Our villa had four hammocks on the rooftop, two off the bedroom deck and one out on the dock. You aren’t really relaxing until you’ve experienced a hammock in Bacalar.


The snorkeling around our dock was great, I think Rasmus went at least three times a day. At different times of the day, you could find different kinds of fish. The water in front of our house was a sanctuary that was protecting the delicate ecosystem.

Bacalar is home to the world's highest concentration of stromatolites, coral-like organisms found in only a handful of places around the globe and considered among the earliest lifeforms on earth. While in the water we used an environmentally friendly sunscreen to help preserve the stromatolites.

Mahahual Turtles

An hour North of Bacalar is a cute port city called Mahahual. My dad booked a great snorkeling tour for us there! I was on a mission to see a turtle, and our guide found us a great spot. We came upon two Tortuga Carey’s or Hawksbill Sea Turtles.

Sadly, these ones are critically endangered due to fishing and global warming. These turtles love to live in lagoons and among the coral reefs. These guys reach maturity at 20 years old, and their lifespan is unknown. They were very cute and curious and went about their business munching on the seafloor.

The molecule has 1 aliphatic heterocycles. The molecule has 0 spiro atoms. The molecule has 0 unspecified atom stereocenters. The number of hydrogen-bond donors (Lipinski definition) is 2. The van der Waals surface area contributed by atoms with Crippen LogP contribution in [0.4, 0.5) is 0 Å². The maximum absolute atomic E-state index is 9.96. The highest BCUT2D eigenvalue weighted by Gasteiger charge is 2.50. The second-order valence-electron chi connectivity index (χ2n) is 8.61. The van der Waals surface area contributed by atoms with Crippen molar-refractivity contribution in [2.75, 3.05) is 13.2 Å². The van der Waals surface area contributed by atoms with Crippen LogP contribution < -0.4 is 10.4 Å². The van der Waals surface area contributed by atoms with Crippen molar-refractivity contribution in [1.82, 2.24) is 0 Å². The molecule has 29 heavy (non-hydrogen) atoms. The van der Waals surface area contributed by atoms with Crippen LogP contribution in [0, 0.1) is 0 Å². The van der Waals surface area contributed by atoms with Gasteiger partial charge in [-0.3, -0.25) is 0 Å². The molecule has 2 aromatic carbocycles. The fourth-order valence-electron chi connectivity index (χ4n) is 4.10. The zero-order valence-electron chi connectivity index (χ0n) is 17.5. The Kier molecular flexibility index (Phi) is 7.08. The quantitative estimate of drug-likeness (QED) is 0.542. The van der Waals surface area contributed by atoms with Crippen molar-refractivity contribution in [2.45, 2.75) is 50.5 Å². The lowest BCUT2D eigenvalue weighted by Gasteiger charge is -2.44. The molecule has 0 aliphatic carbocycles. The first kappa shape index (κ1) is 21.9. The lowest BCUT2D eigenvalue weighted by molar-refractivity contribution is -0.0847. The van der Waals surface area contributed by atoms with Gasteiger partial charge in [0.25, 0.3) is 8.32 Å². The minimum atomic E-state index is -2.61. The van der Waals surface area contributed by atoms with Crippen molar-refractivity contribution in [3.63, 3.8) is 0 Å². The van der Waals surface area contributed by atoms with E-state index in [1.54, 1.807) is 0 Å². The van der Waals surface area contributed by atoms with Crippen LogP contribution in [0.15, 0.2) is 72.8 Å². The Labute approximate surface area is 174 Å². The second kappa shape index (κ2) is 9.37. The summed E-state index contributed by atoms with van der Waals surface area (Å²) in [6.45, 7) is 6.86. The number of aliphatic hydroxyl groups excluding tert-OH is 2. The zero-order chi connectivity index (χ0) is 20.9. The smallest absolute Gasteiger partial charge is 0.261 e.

Good Eats

La Playita

This was a fantastic restaurant that we went to in Bacalar that features a Latin fusion menu, with a specialty in finger food. We had some fruity cocktails and enjoyed their atmosphere. This restaurant has a dense jungle vibe that opens out to a dock with hammocks to enjoy the lake.

Akalki Restaurant

We enjoyed our last night on vacation at this spot. I had a delicious salmon dish. And we shared a few pitchers of sangria. They grow and catch all their food locally and there on their property and have a very memorable rustic fine dining ambiance.


Check out the GoPro video I made during our trip:


Overall, we adore Bacalar! And we really cannot wait to return.